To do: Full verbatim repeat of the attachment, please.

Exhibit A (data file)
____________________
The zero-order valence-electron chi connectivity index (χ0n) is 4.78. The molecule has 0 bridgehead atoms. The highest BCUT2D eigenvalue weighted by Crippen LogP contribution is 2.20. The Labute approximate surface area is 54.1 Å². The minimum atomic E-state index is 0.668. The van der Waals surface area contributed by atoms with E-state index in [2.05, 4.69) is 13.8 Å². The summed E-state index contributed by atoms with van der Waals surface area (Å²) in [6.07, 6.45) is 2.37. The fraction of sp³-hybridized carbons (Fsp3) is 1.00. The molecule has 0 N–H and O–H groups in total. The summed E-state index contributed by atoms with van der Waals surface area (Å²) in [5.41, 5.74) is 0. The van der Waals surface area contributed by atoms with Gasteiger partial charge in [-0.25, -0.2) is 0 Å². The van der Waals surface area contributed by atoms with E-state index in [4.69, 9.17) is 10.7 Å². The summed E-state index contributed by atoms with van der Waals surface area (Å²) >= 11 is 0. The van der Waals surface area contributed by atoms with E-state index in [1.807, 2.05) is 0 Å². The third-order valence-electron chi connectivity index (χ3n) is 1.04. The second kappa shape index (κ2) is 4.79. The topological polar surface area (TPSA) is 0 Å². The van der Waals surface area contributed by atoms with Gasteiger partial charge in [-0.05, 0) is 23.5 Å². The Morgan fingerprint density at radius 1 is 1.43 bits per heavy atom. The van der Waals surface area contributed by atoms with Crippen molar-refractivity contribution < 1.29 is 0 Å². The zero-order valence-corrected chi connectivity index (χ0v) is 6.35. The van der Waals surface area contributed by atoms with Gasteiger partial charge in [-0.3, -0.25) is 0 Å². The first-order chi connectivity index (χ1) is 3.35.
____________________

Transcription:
The zero-order valence-electron chi connectivity index (χ0n) is 4.78. The molecule has 0 bridgehead atoms. The highest BCUT2D eigenvalue weighted by Crippen LogP contribution is 2.20. The Labute approximate surface area is 54.1 Å². The minimum atomic E-state index is 0.668. The van der Waals surface area contributed by atoms with E-state index in [2.05, 4.69) is 13.8 Å². The summed E-state index contributed by atoms with van der Waals surface area (Å²) in [6.07, 6.45) is 2.37. The fraction of sp³-hybridized carbons (Fsp3) is 1.00. The molecule has 0 N–H and O–H groups in total. The summed E-state index contributed by atoms with van der Waals surface area (Å²) in [5.41, 5.74) is 0. The van der Waals surface area contributed by atoms with Gasteiger partial charge in [-0.25, -0.2) is 0 Å². The van der Waals surface area contributed by atoms with E-state index in [4.69, 9.17) is 10.7 Å². The summed E-state index contributed by atoms with van der Waals surface area (Å²) >= 11 is 0. The van der Waals surface area contributed by atoms with E-state index in [1.807, 2.05) is 0 Å². The third-order valence-electron chi connectivity index (χ3n) is 1.04. The second kappa shape index (κ2) is 4.79. The topological polar surface area (TPSA) is 0 Å². The van der Waals surface area contributed by atoms with Gasteiger partial charge in [-0.05, 0) is 23.5 Å². The Morgan fingerprint density at radius 1 is 1.43 bits per heavy atom. The van der Waals surface area contributed by atoms with Crippen molar-refractivity contribution < 1.29 is 0 Å². The zero-order valence-corrected chi connectivity index (χ0v) is 6.35. The van der Waals surface area contributed by atoms with Gasteiger partial charge in [-0.3, -0.25) is 0 Å². The first-order chi connectivity index (χ1) is 3.35.